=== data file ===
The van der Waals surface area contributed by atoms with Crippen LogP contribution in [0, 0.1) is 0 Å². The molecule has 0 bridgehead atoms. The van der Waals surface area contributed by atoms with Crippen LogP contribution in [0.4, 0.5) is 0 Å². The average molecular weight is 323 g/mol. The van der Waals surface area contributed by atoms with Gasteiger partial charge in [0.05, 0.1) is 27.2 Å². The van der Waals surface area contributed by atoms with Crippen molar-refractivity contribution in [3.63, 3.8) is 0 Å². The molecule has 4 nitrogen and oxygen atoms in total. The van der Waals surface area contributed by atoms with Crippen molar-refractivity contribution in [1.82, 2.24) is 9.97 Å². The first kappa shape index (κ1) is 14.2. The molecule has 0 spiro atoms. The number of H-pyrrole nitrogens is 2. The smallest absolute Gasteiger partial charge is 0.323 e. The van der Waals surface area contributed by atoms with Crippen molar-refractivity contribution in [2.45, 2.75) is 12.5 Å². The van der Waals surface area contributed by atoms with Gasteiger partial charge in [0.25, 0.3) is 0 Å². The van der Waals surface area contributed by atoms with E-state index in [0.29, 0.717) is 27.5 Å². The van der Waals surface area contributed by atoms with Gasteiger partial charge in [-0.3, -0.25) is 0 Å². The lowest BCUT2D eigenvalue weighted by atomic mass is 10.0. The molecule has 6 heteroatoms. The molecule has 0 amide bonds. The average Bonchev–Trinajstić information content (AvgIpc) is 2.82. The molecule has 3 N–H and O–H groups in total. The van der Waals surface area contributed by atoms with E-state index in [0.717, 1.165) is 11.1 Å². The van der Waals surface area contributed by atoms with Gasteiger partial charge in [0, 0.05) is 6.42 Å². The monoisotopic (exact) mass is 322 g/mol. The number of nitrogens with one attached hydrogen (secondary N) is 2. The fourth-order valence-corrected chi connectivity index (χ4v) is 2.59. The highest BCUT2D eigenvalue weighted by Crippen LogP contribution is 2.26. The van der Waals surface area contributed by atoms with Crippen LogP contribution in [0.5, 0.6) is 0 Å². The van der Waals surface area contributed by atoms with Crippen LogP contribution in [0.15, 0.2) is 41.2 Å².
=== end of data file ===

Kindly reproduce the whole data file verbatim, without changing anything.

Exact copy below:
The van der Waals surface area contributed by atoms with Crippen LogP contribution in [0, 0.1) is 0 Å². The molecule has 0 bridgehead atoms. The van der Waals surface area contributed by atoms with Crippen LogP contribution in [0.4, 0.5) is 0 Å². The average molecular weight is 323 g/mol. The van der Waals surface area contributed by atoms with Gasteiger partial charge in [0.05, 0.1) is 27.2 Å². The van der Waals surface area contributed by atoms with Crippen molar-refractivity contribution in [3.63, 3.8) is 0 Å². The molecule has 4 nitrogen and oxygen atoms in total. The van der Waals surface area contributed by atoms with Crippen molar-refractivity contribution in [1.82, 2.24) is 9.97 Å². The first kappa shape index (κ1) is 14.2. The molecule has 0 spiro atoms. The number of H-pyrrole nitrogens is 2. The smallest absolute Gasteiger partial charge is 0.323 e. The van der Waals surface area contributed by atoms with Crippen molar-refractivity contribution in [2.45, 2.75) is 12.5 Å². The van der Waals surface area contributed by atoms with Gasteiger partial charge in [0.25, 0.3) is 0 Å². The van der Waals surface area contributed by atoms with E-state index in [0.29, 0.717) is 27.5 Å². The van der Waals surface area contributed by atoms with Gasteiger partial charge in [-0.3, -0.25) is 0 Å². The lowest BCUT2D eigenvalue weighted by atomic mass is 10.0. The molecule has 6 heteroatoms. The molecule has 0 amide bonds. The average Bonchev–Trinajstić information content (AvgIpc) is 2.82. The molecule has 3 N–H and O–H groups in total. The van der Waals surface area contributed by atoms with E-state index in [0.717, 1.165) is 11.1 Å². The van der Waals surface area contributed by atoms with Gasteiger partial charge in [0, 0.05) is 6.42 Å². The monoisotopic (exact) mass is 322 g/mol. The number of nitrogens with one attached hydrogen (secondary N) is 2. The fourth-order valence-corrected chi connectivity index (χ4v) is 2.59. The highest BCUT2D eigenvalue weighted by Crippen LogP contribution is 2.26. The van der Waals surface area contributed by atoms with Crippen LogP contribution in [0.5, 0.6) is 0 Å². The van der Waals surface area contributed by atoms with Crippen LogP contribution in [0.15, 0.2) is 41.2 Å².